Rochester pharmacist cut off from job due to border restrictions

By Ivy Jensen

THE health of vulnerable and elderly patients is at risk if an anomaly denying border pharmacists to travel to their workplaces isn't changed.

Moama-based pharmacist Ingrid Lewis works at Echuca’s Coburn and Reid Pharmacy, as well as one day a week at Terry White Chemmart in Rochester.

However, a NSW border order — which does not classify community pharmacies as critical — means Mrs Lewis is not allowed to travel to Rochester.

“My colleagues in Rochester are having to increase their workloads to meet my absence,” she said.

“If a colleague was to become unavailable for work, this would further strain the situation. The possibility of the pharmacy being unable to operate due to the unavailability of the remaining few pharmacists needs also to be considered.

“This would have enormous consequences for the aged care facilities and the wider community.”

Terry White Chemmart Rochester pharmacist Brett Phillips said losing a worker in these unprecedented times put extra strain on the workers.

“We have a pool of only four pharmacists and we're already doing extra jobs and duties as it is,” he said.

“I just wish there was more consideration for smaller communities and essential workers within them.”

Mrs Lewis said the Rochester pharmacy was the only one supplying the local community with critical access to medications.

“It also supplies the local aged care facilities with both medication and ongoing access to pharmacist expertise,” she said.

As an accredited consultant pharmacist, Mrs Lewis assists prescribers, aged care nurses and support staff on medication use, especially in the elderly.

“At a time that aged care is under intense pressure and the rural workforce is in demand, I do not feel it is appropriate for NSW Health to exclude pharmacists and deny the aged care facilities and the community with critical expertise,” she said.

Mrs Lewis said the oversight in not including pharmacists and pharmacy staff as a critical service held them in utter contempt.

“Pharmacies and pharmacists offer an absolutely essential service to the community,” she said.

“We are the only community-based avenue through which medications can be accessed, many of which are critically important.”

Mrs Lewis has taken her concerns to the NSW Government, local MPs and Pharmacy Guild Victorian branch president Anthony Tassone.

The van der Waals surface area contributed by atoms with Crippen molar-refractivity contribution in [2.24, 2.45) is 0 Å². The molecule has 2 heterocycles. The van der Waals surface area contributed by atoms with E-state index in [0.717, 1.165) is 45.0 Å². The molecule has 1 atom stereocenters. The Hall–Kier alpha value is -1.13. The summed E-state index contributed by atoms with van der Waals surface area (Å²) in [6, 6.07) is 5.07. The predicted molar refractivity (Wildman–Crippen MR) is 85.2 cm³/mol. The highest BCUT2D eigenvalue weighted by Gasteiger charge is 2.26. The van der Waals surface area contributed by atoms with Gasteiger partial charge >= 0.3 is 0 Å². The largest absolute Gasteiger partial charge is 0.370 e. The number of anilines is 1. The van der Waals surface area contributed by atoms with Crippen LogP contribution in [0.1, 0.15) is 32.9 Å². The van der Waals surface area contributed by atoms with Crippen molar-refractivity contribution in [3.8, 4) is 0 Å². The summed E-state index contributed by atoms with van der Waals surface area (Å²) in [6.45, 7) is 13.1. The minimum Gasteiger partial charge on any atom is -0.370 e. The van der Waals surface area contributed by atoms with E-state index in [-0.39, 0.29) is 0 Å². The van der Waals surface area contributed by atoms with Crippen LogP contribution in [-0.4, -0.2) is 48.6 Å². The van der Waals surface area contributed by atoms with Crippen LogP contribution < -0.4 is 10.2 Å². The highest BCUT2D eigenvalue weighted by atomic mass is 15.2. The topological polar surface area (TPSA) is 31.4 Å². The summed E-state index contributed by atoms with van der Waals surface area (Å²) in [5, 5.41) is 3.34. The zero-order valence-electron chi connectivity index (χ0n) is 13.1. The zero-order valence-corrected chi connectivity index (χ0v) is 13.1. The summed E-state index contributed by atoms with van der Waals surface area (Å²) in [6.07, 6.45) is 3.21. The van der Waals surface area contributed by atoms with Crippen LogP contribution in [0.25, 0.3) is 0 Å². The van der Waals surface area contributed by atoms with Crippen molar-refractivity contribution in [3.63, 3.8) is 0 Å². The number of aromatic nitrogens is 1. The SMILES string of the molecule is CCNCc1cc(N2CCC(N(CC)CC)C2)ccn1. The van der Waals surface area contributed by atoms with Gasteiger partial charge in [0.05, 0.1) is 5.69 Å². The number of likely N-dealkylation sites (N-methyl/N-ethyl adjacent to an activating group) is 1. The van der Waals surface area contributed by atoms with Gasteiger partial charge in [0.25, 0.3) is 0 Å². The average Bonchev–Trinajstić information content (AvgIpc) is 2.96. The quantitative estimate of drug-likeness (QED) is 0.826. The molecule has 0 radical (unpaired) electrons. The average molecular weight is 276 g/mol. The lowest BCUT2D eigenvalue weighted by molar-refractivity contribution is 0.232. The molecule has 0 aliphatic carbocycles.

Mr Tassone said the fact hospital pharmacists, but not community pharmacists, were given exemption from the border order was a "slap in the face" to the tirelessly working teams on both sides of the NSW-Victoria border.

“Pharmacists that are at the front line in patient-facing roles are critical. Full stop. Not just hospital pharmacists, but also absolutely community pharmacists,” he told the Australian Journal of Pharmacy.

“These are communities already stretched and challenged by rural health workforce shortages without a state government telling their teams they’re not considered ‘critical’ enough to be given rights of passage to and from their employ.

“We call upon the NSW government to urgently review this border order and include pharmacists on the front line — not just hospital pharmacists, in the exemption from their border order.”

NSW Member for Murray Helen Dalton held an urgent meeting with Health Minister Brad Hazzard on Wednesday, August 5.

“I told the Health Minister that pharmacists should be included as a critical medical workers and he agreed,” she said.

“He told us he would raise it with the NSW Premier. I’ve also talked to the Cross Border Commissioner and he was of the view that pharmacists were already included.

“I have asked him to provide clarification too. This is urgent, I hope to have some clarity in the next couple of days.

“This situation is absolutely ridiculous. Common sense would suggest pharmacists are critical medical workers, so it’s insane the NSW Government are excluding them.”

Victorian Member for Murray Plains Peter Walsh said this was another example of the anomalies caused by decision makers who did not really grasp river towns in particular and regional Victoria in general.

“When pharmacies are listed as one of the very few services to remain open, but we are stopping the pharmacists getting to their places of employment, it shifts from the farcical to the potentially dangerous because if this impasse means a pharmacy shuts down, that cannot be in anyone’s interest,” he said.

A NSW Department of Customer Service spokesperson encouraged customers to read the comprehensive information at about how health orders pertain to the NSW border permits.

“Appeals or requests for interpretation will be handled on a case by case basis. A customer should contact Service NSW on 13 77 88 in the first instance,” the spokesperson told Campaspe News.

“The NSW Government apologises for the frustration and disappointment for people who are not currently eligible for cross the border into NSW. The border permits reflect the ongoing outbreak of COVID-19 in Victoria and the need to minimise the risk of transmission into NSW.”